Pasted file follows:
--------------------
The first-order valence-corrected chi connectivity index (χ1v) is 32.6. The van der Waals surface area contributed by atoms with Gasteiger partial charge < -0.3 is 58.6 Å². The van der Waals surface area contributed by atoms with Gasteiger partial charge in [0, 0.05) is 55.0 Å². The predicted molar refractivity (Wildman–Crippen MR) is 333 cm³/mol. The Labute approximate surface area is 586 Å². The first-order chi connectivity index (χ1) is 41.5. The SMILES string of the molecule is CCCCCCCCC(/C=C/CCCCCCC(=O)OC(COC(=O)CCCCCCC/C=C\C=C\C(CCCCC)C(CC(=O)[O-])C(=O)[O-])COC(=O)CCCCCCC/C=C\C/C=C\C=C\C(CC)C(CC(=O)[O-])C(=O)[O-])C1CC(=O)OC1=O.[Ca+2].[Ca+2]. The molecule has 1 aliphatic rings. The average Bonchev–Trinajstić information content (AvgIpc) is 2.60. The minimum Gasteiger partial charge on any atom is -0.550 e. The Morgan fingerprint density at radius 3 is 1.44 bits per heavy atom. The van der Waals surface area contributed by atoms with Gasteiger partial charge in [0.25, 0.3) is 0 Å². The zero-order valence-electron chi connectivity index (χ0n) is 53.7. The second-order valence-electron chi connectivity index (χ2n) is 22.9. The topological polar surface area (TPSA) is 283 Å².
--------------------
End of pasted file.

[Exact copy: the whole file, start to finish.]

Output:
The first-order valence-corrected chi connectivity index (χ1v) is 32.6. The van der Waals surface area contributed by atoms with Gasteiger partial charge < -0.3 is 58.6 Å². The van der Waals surface area contributed by atoms with Gasteiger partial charge in [0, 0.05) is 55.0 Å². The predicted molar refractivity (Wildman–Crippen MR) is 333 cm³/mol. The Labute approximate surface area is 586 Å². The first-order chi connectivity index (χ1) is 41.5. The SMILES string of the molecule is CCCCCCCCC(/C=C/CCCCCCC(=O)OC(COC(=O)CCCCCCC/C=C\C=C\C(CCCCC)C(CC(=O)[O-])C(=O)[O-])COC(=O)CCCCCCC/C=C\C/C=C\C=C\C(CC)C(CC(=O)[O-])C(=O)[O-])C1CC(=O)OC1=O.[Ca+2].[Ca+2]. The molecule has 1 aliphatic rings. The average Bonchev–Trinajstić information content (AvgIpc) is 2.60. The minimum Gasteiger partial charge on any atom is -0.550 e. The Morgan fingerprint density at radius 3 is 1.44 bits per heavy atom. The van der Waals surface area contributed by atoms with Gasteiger partial charge in [0.25, 0.3) is 0 Å². The zero-order valence-electron chi connectivity index (χ0n) is 53.7. The second-order valence-electron chi connectivity index (χ2n) is 22.9. The topological polar surface area (TPSA) is 283 Å².